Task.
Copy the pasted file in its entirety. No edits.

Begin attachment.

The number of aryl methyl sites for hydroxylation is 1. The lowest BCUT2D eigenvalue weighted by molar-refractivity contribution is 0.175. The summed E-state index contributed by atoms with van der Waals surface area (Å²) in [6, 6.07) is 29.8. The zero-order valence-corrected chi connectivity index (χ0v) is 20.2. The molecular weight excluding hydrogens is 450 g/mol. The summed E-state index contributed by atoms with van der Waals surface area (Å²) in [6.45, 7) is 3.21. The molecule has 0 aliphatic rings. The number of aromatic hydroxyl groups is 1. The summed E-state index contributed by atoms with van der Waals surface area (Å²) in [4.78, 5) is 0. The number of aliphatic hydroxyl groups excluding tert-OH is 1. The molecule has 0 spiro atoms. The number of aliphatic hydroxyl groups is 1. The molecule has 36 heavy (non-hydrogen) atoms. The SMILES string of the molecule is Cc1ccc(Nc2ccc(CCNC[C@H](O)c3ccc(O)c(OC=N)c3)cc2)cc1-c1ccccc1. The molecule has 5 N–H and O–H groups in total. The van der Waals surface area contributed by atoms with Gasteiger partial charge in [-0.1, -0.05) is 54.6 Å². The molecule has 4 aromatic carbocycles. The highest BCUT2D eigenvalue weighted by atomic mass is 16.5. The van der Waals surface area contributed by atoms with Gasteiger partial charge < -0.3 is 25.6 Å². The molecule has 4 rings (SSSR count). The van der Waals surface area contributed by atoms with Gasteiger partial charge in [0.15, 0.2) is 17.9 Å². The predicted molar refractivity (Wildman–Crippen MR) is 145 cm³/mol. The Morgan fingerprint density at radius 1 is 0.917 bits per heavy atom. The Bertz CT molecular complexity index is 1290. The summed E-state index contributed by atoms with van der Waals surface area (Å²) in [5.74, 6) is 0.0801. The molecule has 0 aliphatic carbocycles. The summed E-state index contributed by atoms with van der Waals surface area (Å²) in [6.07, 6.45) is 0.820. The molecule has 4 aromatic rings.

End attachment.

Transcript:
The number of aryl methyl sites for hydroxylation is 1. The lowest BCUT2D eigenvalue weighted by molar-refractivity contribution is 0.175. The summed E-state index contributed by atoms with van der Waals surface area (Å²) in [6, 6.07) is 29.8. The zero-order valence-corrected chi connectivity index (χ0v) is 20.2. The molecular weight excluding hydrogens is 450 g/mol. The summed E-state index contributed by atoms with van der Waals surface area (Å²) in [6.45, 7) is 3.21. The molecule has 0 aliphatic rings. The number of aromatic hydroxyl groups is 1. The summed E-state index contributed by atoms with van der Waals surface area (Å²) in [4.78, 5) is 0. The number of aliphatic hydroxyl groups excluding tert-OH is 1. The molecule has 0 spiro atoms. The number of aliphatic hydroxyl groups is 1. The molecule has 36 heavy (non-hydrogen) atoms. The SMILES string of the molecule is Cc1ccc(Nc2ccc(CCNC[C@H](O)c3ccc(O)c(OC=N)c3)cc2)cc1-c1ccccc1. The molecule has 5 N–H and O–H groups in total. The van der Waals surface area contributed by atoms with Gasteiger partial charge in [-0.1, -0.05) is 54.6 Å². The molecule has 4 aromatic carbocycles. The highest BCUT2D eigenvalue weighted by atomic mass is 16.5. The van der Waals surface area contributed by atoms with Gasteiger partial charge < -0.3 is 25.6 Å². The molecule has 4 rings (SSSR count). The van der Waals surface area contributed by atoms with Gasteiger partial charge in [0.15, 0.2) is 17.9 Å². The predicted molar refractivity (Wildman–Crippen MR) is 145 cm³/mol. The Morgan fingerprint density at radius 1 is 0.917 bits per heavy atom. The Bertz CT molecular complexity index is 1290. The summed E-state index contributed by atoms with van der Waals surface area (Å²) in [5.74, 6) is 0.0801. The molecule has 0 aliphatic carbocycles. The summed E-state index contributed by atoms with van der Waals surface area (Å²) in [6.07, 6.45) is 0.820. The molecule has 4 aromatic rings.